In this time of year, when days are short and nights are long and cold (well, depending on where you live), our activities focus on creating our own light and warmth. In the spirit of Brigid’s sacred fire and the light of truth, we put our energy into glowing candle flame to manifest a positive year ahead.
Making Sacred Oils
Infused and/or energetically charged oils can be a useful addition to your magical toolkit. They can be used to anoint yourself or dress a candle for a spell; they can be used to draw a circle on the floor or magical symbols on yourself. They also smell nice (usually) and can just generally enhance any magical working you are doing.
There are many commercially available oils from which to choose, and those are certainly lovely, but they’re also pretty easy to make and, therefore, can be fairly cost effective.
The first step would be to choose your base oil. Olive oil is readily available and commonly used (I recommend something other than EVOO such as “light” olive oil or some other more refined version because it will have less of its own scent), but it can be heavy and you may wish to select an oil that is more readily absorbed, if you are going to be applying it to your skin. Sweet almond oil and apricot kernel oil are very nice for this. I also like to mix in a little jojoba oil because it is an excellent carrier for whatever essential oils you may wish to add. That is, it helps “carry” the other compounds below the surface of the skin. Please note: essential oils should NOT be applied directly to the skin; they can burn and must be diluted prior to use. Besides, they’re expensive and a little goes a long way.
The next step is to decide what your intention for the oil is. Do you want to make a prosperity oil? Maybe a love oil? Perhaps you want something to ward your home? The use helps to determine what herbs, essential oils, and/or stones you might put in. For example, if I were creating a money oil, I might get some fresh basil (money drawing) and mash it just a bit, then put it in a bottle with my base oil, add a cinnamon stick (for oomph and also for quickness), maybe a little patchouli essential oil (earth, prosperity), and a magnetite stone (to draw things to you). Then I’d let it sit in the sun for at least two weeks. If you’re using dried herbs, you can just let them stay in the oil indefinitely; if you’re using fresh herbs, you may wish to strain the oil after a bit to avoid them rotting. You can always strain out the fresh stuff and put the rest back in. The oil could even be left to charge under a waxing moon or in the sun on the summer solstice to add a little extra energy. Then add a small amount of your carrier oil and you should be ready to go!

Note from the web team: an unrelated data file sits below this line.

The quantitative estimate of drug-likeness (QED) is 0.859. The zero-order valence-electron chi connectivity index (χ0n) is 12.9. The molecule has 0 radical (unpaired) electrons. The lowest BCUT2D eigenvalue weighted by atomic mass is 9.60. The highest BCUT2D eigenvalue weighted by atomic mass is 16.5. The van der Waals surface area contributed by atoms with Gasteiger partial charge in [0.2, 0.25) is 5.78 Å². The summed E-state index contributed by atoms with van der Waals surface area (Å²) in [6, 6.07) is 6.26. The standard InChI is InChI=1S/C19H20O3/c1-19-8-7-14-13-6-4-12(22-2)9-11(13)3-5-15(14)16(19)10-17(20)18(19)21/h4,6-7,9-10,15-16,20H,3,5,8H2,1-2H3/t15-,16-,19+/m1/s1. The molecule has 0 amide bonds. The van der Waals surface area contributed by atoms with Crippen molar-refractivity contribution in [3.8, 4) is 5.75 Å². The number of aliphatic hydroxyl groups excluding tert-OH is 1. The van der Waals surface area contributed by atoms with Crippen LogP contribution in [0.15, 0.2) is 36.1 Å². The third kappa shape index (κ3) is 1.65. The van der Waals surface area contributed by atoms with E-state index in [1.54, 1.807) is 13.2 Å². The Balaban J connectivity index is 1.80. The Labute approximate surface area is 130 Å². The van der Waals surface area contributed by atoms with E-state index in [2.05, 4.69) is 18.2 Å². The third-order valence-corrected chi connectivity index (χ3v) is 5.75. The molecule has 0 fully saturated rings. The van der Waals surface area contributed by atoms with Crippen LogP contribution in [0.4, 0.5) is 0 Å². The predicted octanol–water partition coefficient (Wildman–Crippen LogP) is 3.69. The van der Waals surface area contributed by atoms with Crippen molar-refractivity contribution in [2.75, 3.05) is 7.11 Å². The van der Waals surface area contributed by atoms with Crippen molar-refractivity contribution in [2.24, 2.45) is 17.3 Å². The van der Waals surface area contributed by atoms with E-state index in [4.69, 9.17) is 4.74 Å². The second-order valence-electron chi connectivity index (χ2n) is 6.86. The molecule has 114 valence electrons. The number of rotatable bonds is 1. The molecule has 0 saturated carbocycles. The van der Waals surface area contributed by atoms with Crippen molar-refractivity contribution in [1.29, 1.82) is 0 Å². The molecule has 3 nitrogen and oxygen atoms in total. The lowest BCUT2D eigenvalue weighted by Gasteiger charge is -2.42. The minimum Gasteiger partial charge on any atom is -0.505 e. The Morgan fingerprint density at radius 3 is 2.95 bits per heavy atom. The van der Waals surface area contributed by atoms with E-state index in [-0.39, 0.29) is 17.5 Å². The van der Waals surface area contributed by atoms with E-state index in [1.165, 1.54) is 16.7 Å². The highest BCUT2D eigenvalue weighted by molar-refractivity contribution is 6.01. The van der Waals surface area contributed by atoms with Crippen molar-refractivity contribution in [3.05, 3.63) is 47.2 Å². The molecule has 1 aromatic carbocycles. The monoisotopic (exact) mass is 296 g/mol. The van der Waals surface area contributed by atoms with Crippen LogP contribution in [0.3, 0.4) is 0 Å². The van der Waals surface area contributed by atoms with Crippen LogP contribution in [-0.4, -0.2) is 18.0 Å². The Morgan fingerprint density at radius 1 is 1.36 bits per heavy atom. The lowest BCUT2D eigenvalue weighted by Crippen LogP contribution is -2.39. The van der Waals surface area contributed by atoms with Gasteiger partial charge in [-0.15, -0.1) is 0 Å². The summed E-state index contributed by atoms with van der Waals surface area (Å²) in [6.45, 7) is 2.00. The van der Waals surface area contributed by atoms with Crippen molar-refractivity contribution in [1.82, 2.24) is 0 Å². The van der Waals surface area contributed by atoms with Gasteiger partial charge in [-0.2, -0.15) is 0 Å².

Candle spells and candle magic are perhaps the most iconic of witchy activities. They can be as simple or as complex as you desire to make them, and can serve a variety of magical purposes.
Let’s say you have a friend who’s applied for a job and she asked that you send some good energy towards it. Lighting a birthday candle and focusing your intention on the best reception of your friends application would be a good way to send mojo toward the goal. It doesn’t take much preparation and the spell, as it were, is completed quickly. See? Simple!
On the other hand, maybe you want to use that fabulous money oil you just made to help draw needed funds, and you have the time and motivation to craft a more elaborate spell. You could start with a green candle (I tend to use jar candles for spells because they’re nicely self-contained, but your intent may determine the type of candle you use), carve some dollar signs in it with a nail, quartz point, or porcupine quill, dress it with some of your oil (to dress a candle means to apply oils, herbs, and even symbols to add magical intent), sprinkle some appropriate herbs (mint, basil, dill, five-finger plant a.k.a. cinquefoil, cinnamon), set it in a fire-safe container or on a trivet or tile and light it. I like to put my candles on a dish with sand around the base to add another layer of fire-safety. Another option would be to put it in a water- or sand-filled cauldron instead; then you can float things in the water too. Sometimes I’ll add tarot or oracle cards under the dish to emphasize my intent, and maybe drop a stone in the candle or place stones around the base of the dish. If you drop a stone directly into the candle, after you’ve completed the spell you can take the charged stone and carry it in your pocket or wallet to help perpetuate the energy. You could also tie a string or ribbon in a corresponding color on the candle jar (I would choose green and/or red for money and fast luck, in this example). If you’re working toward a specific goal, you may want to put a representative picture on the outside of the jar. Anything that seems meaningful to you that you feel enhances your intention is fine to gather around the base of the candle. The candle is basically just a tool for focusing your own intention, and anything you add to the working is simply to enhance that process, so... what works for you?
It is important to note that you do not need to drown the candle in oil or herbs. Remember that these things also burn and you don’t want to start a bonfire or crack your candle jar because you dumped in too much stuff. More is not necessarily better in this case; your goal is to create a kind of magical harmonic resonance and it doesn’t take a lot of material to do that. Another important note: it is not advisable to leave a burning candle unattended. There is nothing wrong with putting it out while you’re at work or asleep and relighting it when you’ll be around. In fact, any spell will benefit from ongoing energy directed toward it, so by engaging with your candle spell daily, you put more intention into it and increase its power.